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Hair loss is common, but for adults and children with alopecia, the extent of hair loss can be devastating. This autoimmune condition is very different from typical hair loss. It occurs when the immune system attacks hair follicles, causing a loss of hair on the body, face, and scalp.
Alopecia often strikes before the age of 20, and in some cases, it starts in childhood. While alopecia varies by type, it causes total hair loss at its most severe. More than a mere cosmetic issue, alopecia can have a significant impact on your quality of life and take an emotional and psychological toll on those affected.
Often unpredictable and challenging to treat, alopecia requires specialized treatment. That’s why it’s vital to seek evaluation from a dermatologist. As the medical director of Hines Dermatology, Dr. Yvonne Hines offers patients with alopecia the highest quality of care and brings extensive experience to treating even the most severe forms of alopecia.
If you’re struggling with severe alopecia, there is hope.
Alopecia interrupts the body’s natural hair production cycle. Under normal circumstances, the hair goes through phases: growing, resting, shedding, and regenerating. The anagen phase sees active growth, and this phase may last for several years.
During the transitional (catagen) phase, hair stops growing and separates from the follicle. Upon entering the telogen phase, the follicle rests and then sheds hair before new hair grows from the same follicle.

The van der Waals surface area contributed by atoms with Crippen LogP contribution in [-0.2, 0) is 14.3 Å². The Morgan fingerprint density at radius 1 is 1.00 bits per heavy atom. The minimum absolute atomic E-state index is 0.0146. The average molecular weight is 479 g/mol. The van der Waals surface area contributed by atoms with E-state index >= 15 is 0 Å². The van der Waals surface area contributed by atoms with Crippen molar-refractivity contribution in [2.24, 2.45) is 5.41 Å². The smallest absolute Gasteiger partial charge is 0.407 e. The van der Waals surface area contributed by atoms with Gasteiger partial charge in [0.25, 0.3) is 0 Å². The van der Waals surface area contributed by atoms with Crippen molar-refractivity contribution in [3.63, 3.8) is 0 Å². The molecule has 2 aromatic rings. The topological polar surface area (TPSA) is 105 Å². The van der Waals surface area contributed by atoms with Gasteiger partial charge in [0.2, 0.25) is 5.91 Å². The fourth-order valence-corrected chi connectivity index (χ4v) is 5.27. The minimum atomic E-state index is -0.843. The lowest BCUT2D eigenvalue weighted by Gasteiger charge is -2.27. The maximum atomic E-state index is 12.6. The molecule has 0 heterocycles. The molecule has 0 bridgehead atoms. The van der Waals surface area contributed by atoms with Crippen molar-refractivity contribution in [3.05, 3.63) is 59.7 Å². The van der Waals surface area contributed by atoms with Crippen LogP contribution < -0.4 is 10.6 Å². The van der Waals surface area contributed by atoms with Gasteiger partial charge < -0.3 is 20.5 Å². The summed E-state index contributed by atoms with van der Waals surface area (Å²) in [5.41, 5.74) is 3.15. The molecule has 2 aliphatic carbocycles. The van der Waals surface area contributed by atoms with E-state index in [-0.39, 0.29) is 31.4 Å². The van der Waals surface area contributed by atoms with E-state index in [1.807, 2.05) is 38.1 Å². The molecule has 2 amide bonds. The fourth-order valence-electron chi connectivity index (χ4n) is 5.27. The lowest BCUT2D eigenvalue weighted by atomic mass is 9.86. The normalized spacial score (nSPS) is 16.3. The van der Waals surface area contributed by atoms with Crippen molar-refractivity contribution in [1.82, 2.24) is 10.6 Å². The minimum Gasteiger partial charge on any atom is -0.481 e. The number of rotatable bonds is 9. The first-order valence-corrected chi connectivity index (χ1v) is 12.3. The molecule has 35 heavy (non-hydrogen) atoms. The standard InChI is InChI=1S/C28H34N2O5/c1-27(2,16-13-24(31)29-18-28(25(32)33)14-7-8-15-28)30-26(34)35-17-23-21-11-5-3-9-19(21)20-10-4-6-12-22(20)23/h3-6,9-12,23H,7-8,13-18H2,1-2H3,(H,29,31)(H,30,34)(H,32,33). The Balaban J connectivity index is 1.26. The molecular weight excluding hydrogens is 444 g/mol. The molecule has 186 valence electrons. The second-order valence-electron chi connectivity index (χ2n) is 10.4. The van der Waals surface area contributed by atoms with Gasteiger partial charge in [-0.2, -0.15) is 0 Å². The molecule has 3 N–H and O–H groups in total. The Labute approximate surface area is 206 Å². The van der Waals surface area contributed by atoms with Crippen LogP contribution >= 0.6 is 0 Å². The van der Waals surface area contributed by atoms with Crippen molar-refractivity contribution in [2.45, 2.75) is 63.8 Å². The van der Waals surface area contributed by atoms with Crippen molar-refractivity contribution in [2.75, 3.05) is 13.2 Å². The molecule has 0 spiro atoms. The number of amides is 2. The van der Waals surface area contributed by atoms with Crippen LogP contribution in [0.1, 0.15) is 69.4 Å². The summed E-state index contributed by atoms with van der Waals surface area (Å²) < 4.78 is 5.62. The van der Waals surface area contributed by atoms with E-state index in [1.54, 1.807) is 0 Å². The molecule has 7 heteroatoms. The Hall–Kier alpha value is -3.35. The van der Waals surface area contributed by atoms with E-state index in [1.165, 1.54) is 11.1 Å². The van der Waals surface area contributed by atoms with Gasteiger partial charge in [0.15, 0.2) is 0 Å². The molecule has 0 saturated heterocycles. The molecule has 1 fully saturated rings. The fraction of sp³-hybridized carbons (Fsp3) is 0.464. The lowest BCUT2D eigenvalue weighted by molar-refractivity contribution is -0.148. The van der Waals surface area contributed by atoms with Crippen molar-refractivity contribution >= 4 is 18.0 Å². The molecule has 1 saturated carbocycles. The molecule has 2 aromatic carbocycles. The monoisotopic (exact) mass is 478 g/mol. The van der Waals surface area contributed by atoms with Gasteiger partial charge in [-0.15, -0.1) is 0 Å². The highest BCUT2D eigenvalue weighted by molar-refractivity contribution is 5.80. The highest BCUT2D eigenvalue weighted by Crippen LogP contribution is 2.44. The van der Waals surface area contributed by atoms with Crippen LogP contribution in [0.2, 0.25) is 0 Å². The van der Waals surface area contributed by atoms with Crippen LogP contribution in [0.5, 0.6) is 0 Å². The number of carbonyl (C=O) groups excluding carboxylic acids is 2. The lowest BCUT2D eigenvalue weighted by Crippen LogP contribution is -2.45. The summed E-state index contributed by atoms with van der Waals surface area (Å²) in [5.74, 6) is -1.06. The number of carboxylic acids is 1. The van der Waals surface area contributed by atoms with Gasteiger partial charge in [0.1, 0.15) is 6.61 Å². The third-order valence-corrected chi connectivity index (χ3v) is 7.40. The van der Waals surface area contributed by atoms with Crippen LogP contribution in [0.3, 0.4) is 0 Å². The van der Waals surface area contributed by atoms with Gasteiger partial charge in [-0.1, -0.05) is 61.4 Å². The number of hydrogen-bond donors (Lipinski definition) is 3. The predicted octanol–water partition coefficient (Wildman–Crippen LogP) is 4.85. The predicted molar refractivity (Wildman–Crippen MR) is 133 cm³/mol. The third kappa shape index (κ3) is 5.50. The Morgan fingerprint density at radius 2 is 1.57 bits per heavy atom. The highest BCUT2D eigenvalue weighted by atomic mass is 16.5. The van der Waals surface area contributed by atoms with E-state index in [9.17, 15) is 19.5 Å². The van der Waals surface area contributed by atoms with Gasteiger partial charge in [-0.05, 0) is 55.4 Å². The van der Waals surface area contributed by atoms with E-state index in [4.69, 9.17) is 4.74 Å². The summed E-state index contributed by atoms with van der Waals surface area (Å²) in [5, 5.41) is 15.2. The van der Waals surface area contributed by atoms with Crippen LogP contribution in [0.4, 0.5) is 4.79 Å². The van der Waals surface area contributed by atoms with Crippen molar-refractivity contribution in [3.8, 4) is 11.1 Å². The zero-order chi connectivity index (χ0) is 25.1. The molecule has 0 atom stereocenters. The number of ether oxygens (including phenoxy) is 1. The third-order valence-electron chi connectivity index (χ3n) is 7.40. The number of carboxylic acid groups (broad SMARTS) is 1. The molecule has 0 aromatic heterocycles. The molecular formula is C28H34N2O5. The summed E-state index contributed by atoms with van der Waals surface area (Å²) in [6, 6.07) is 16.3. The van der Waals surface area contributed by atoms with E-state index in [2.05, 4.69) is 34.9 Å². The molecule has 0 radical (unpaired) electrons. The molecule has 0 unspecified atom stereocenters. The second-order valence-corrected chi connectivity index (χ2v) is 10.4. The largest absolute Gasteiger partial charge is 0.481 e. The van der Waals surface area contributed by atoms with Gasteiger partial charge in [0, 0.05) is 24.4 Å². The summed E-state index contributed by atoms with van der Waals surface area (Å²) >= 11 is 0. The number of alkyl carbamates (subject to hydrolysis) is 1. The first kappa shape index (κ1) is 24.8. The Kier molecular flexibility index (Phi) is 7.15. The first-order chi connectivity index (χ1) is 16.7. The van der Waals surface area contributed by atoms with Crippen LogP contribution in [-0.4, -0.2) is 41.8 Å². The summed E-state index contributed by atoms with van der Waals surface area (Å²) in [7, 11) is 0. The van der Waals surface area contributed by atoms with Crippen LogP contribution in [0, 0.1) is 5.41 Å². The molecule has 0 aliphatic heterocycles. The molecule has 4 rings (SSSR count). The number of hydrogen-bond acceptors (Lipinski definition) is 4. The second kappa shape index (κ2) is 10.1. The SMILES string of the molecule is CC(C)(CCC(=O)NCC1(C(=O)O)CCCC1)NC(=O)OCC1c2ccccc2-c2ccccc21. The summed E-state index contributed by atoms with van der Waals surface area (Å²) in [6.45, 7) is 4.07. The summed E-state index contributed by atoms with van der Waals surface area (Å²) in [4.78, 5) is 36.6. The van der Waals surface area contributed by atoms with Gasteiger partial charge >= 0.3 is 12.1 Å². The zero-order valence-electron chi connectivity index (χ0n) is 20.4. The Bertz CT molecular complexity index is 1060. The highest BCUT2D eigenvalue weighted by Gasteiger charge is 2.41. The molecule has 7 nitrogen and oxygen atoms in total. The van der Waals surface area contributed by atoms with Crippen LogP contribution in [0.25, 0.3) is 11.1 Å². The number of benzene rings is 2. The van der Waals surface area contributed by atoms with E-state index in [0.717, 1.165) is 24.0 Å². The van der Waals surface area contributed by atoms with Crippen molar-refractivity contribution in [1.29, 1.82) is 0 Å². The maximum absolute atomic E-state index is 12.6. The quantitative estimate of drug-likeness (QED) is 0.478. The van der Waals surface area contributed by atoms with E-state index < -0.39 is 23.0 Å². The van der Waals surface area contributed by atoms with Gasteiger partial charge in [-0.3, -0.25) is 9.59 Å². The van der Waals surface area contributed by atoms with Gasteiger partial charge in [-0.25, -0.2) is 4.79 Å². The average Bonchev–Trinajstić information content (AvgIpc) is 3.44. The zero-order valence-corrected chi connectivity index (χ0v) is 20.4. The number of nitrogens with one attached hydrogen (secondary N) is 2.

Alopecia-damaged hair follicles fall out more rapidly than they’re regenerated, leading to patches of hair loss, or in the case of severe alopecia, total hair loss.
Alopecia universalis (AU) is the most severe form of alopecia areata. Patients with alopecia universalis lose all of the hair on their body and scalp. In some cases, AU is associated with other conditions such as atopic dermatitis and thyroid disorders, but most people with AU have no other signs or symptoms.
AU can affect your confidence and self-esteem. Patients with AU report higher levels of anxiety and depression than those without the disorder.
There is no cure for AU, but there is hope. The drug tofacitinib is shown to help regrow hair in patients with AU. Tofacitinib works by blocking janus kinase, a family of pro-inflammatory substances.
This suppresses the immune response associated with alopecia. Currently FDA-approved for treating psoriasis and rheumatoid arthritis, tofacitinib is prescribed off-label for AU after careful consideration of the risks and potential side effects.
Ruxolitinib is another janus kinase inhibitor that may help regrow hair in patients with AU. Other AU treatment options include corticosteroid injections and oral corticosteroids. These powerful anti-inflammatory medications suppress the immune system to help hair regrow.
Dr. Hines treats a broad range of dermatologic conditions, including alopecia. For treatment of this and all other dermatological conditions, visit Hines Dermatology in Attleboro, Massachusetts.
Contact us at 508-222-1976 or book online to schedule an appointment with Dr. Hines. Another option is to send a message to Dr. Hines and the team here on our website.